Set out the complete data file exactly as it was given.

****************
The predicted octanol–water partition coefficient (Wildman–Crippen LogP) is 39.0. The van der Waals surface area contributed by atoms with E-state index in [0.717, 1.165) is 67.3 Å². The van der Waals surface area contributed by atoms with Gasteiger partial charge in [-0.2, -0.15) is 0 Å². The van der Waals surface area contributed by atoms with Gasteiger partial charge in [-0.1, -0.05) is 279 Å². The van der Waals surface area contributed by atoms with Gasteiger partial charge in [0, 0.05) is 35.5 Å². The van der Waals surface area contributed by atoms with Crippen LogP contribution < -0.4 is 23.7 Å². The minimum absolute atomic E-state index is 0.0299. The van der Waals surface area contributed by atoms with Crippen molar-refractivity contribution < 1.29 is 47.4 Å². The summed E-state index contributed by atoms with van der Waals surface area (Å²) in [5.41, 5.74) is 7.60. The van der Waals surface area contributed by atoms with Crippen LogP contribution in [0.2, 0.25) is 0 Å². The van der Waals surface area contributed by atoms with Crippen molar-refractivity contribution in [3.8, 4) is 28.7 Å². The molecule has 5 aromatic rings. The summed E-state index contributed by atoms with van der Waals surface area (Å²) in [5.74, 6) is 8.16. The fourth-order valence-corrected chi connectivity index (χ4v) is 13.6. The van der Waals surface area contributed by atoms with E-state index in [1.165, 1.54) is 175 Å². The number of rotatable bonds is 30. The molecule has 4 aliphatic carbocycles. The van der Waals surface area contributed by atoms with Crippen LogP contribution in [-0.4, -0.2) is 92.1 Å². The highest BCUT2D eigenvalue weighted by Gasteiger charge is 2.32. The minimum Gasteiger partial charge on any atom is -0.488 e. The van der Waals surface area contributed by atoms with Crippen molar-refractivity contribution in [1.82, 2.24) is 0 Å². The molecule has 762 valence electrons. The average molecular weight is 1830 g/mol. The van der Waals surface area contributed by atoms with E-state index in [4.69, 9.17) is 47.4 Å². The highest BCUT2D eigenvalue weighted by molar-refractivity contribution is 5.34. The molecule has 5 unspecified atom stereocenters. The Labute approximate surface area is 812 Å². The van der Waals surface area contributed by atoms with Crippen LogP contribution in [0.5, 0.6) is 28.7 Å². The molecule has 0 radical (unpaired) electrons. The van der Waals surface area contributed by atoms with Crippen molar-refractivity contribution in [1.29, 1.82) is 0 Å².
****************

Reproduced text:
The predicted octanol–water partition coefficient (Wildman–Crippen LogP) is 39.0. The van der Waals surface area contributed by atoms with E-state index in [0.717, 1.165) is 67.3 Å². The van der Waals surface area contributed by atoms with Gasteiger partial charge in [-0.2, -0.15) is 0 Å². The van der Waals surface area contributed by atoms with Gasteiger partial charge in [-0.1, -0.05) is 279 Å². The van der Waals surface area contributed by atoms with Gasteiger partial charge in [0, 0.05) is 35.5 Å². The van der Waals surface area contributed by atoms with Crippen LogP contribution < -0.4 is 23.7 Å². The minimum absolute atomic E-state index is 0.0299. The van der Waals surface area contributed by atoms with Crippen molar-refractivity contribution < 1.29 is 47.4 Å². The summed E-state index contributed by atoms with van der Waals surface area (Å²) in [5.41, 5.74) is 7.60. The van der Waals surface area contributed by atoms with Crippen LogP contribution in [0.2, 0.25) is 0 Å². The van der Waals surface area contributed by atoms with Crippen molar-refractivity contribution in [3.8, 4) is 28.7 Å². The molecule has 5 aromatic rings. The summed E-state index contributed by atoms with van der Waals surface area (Å²) in [5.74, 6) is 8.16. The fourth-order valence-corrected chi connectivity index (χ4v) is 13.6. The van der Waals surface area contributed by atoms with E-state index in [1.165, 1.54) is 175 Å². The number of rotatable bonds is 30. The molecule has 4 aliphatic carbocycles. The van der Waals surface area contributed by atoms with Crippen LogP contribution in [-0.4, -0.2) is 92.1 Å². The highest BCUT2D eigenvalue weighted by Gasteiger charge is 2.32. The minimum Gasteiger partial charge on any atom is -0.488 e. The van der Waals surface area contributed by atoms with Crippen molar-refractivity contribution in [1.82, 2.24) is 0 Å². The molecule has 762 valence electrons. The average molecular weight is 1830 g/mol. The van der Waals surface area contributed by atoms with E-state index in [4.69, 9.17) is 47.4 Å². The highest BCUT2D eigenvalue weighted by molar-refractivity contribution is 5.34. The molecule has 5 unspecified atom stereocenters. The Labute approximate surface area is 812 Å². The van der Waals surface area contributed by atoms with Crippen LogP contribution in [0.5, 0.6) is 28.7 Å². The molecule has 0 radical (unpaired) electrons. The van der Waals surface area contributed by atoms with Crippen molar-refractivity contribution in [1.29, 1.82) is 0 Å².